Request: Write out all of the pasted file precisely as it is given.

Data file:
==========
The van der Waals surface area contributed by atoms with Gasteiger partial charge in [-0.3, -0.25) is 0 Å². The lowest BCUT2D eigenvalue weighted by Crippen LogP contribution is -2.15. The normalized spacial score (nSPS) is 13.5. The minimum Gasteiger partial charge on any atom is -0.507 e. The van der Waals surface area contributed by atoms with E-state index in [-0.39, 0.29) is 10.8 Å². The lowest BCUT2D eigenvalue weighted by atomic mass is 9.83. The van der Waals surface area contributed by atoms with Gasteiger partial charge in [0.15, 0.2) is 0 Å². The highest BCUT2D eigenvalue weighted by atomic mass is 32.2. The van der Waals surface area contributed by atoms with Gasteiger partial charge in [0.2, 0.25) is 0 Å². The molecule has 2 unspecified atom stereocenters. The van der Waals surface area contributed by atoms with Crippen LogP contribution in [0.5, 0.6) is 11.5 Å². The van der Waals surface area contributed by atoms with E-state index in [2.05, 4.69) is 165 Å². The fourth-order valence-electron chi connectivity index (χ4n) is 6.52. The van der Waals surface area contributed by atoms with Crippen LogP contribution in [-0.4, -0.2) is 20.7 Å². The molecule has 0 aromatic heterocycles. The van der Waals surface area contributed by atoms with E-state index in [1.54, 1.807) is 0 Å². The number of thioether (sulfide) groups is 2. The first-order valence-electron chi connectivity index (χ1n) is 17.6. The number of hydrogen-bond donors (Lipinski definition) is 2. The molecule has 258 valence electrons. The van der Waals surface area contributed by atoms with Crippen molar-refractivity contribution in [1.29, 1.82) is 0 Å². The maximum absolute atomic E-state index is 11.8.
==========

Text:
The van der Waals surface area contributed by atoms with Gasteiger partial charge in [-0.3, -0.25) is 0 Å². The lowest BCUT2D eigenvalue weighted by Crippen LogP contribution is -2.15. The normalized spacial score (nSPS) is 13.5. The minimum Gasteiger partial charge on any atom is -0.507 e. The van der Waals surface area contributed by atoms with E-state index in [-0.39, 0.29) is 10.8 Å². The lowest BCUT2D eigenvalue weighted by atomic mass is 9.83. The van der Waals surface area contributed by atoms with Gasteiger partial charge in [0.15, 0.2) is 0 Å². The highest BCUT2D eigenvalue weighted by atomic mass is 32.2. The van der Waals surface area contributed by atoms with Gasteiger partial charge in [0.2, 0.25) is 0 Å². The molecule has 2 unspecified atom stereocenters. The van der Waals surface area contributed by atoms with Crippen LogP contribution in [0.5, 0.6) is 11.5 Å². The van der Waals surface area contributed by atoms with E-state index in [2.05, 4.69) is 165 Å². The fourth-order valence-electron chi connectivity index (χ4n) is 6.52. The van der Waals surface area contributed by atoms with Crippen LogP contribution in [-0.4, -0.2) is 20.7 Å². The molecule has 0 aromatic heterocycles. The van der Waals surface area contributed by atoms with E-state index in [1.54, 1.807) is 0 Å². The number of thioether (sulfide) groups is 2. The first-order valence-electron chi connectivity index (χ1n) is 17.6. The number of hydrogen-bond donors (Lipinski definition) is 2. The molecule has 258 valence electrons. The van der Waals surface area contributed by atoms with Crippen molar-refractivity contribution in [1.29, 1.82) is 0 Å². The maximum absolute atomic E-state index is 11.8.